Federal Court OK's Amazon 1-Click Patent

Federal Court OK's Amazon 1-Click Patent

Stuart Freen is a JD candidate at Osgoode Hall Law School

After a 12-year legal battle, Amazon may finally be able to get a patent in Canada on its “1-click” e-commerce system. The Federal Court granted an appeal in favour of Amazon last Thursday, completely overturning an earlier decision of the Commissioner of Patents. In what will be one of the most important Canadian patent cases of the year, Justice Phelan thoroughly rejected the notion that business methods are unpatentable subject matter and strongly rebuked the approach taken by the Commissioner.

The Patent Office originally rejected Amazon's application way back in 2004. The Commissioner of Patents upheld that decision on appeal in 2009 on the basis that it was a business method (a category which she held was inherently unpatentable). The Federal Court rejected this finding, holding that there was no basis in Canadian law to support such an exclusion.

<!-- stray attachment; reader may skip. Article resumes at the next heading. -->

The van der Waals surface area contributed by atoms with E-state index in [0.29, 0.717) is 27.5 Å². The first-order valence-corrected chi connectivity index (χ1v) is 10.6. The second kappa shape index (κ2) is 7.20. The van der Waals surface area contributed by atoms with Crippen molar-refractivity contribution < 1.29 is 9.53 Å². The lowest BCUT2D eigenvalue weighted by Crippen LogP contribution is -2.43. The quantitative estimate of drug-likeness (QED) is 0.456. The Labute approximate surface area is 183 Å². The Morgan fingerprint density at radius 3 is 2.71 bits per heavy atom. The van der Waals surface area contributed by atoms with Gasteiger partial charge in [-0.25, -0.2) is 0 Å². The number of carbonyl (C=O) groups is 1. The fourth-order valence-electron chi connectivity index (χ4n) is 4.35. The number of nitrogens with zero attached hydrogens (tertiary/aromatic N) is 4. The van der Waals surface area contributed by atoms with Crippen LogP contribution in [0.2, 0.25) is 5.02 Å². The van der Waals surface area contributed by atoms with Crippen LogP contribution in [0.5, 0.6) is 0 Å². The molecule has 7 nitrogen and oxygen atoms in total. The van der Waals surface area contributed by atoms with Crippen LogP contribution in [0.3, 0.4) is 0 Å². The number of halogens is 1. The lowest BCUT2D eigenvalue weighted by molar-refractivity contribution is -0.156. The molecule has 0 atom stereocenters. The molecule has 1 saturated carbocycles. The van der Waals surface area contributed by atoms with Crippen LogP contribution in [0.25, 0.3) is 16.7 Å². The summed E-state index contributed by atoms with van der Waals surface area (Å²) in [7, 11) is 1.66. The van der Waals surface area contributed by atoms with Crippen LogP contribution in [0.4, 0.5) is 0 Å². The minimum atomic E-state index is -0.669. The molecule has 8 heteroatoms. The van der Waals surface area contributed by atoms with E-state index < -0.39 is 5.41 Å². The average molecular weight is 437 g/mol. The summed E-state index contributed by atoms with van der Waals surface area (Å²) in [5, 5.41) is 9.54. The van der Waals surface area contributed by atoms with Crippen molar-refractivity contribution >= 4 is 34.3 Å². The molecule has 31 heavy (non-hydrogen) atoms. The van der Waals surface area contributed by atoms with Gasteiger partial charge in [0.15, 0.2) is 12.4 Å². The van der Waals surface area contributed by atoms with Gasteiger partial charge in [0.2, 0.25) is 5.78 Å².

According to the Federal Court, the correct test for whether an invention is “art” under s. 2 of the Patent Act is: i) it must not be a disembodied idea but have a method of practical application; ii) it must be a new and inventive method of applying skill and knowledge; and iii) it must have a commercially useful result.

The Federal Court decision criticized the approach taken by the Commissioner of Patents on several issues, including claim construction. Justice Phelan wrote in his conclusions:

[78]        The absolute lack of authority in Canada for a “business method exclusion” and the questionable interpretation of legal authorities in support of the Commissioner’s approach to assessing subject matters underline the policy driven nature of her decision. It appears as if this was a “test case” by which to assess this policy, rather than an application of the law to the patent at issue.

The Court ordered that the patent be re-examined with the direction that the claims constitute patentable subject matter.

The decision has already begun making an impact on the patent law bar. IP lawyer Richard Owens of Stikeman Elliott commented to the Globe & Mail that this decision is “the most important patent case in the last 10 years.” Howard Knopf of Macera & Jarzyna LLP was more measured, suggesting on his blog Excess Copyright that the decision will almost certainly be appealed due to the harsh tone taken by the Federal Court and the importance of the issues involved. A team of lawyers from McCarthy Tetrault have also weighed in with a case note on Barry Sookman's blog.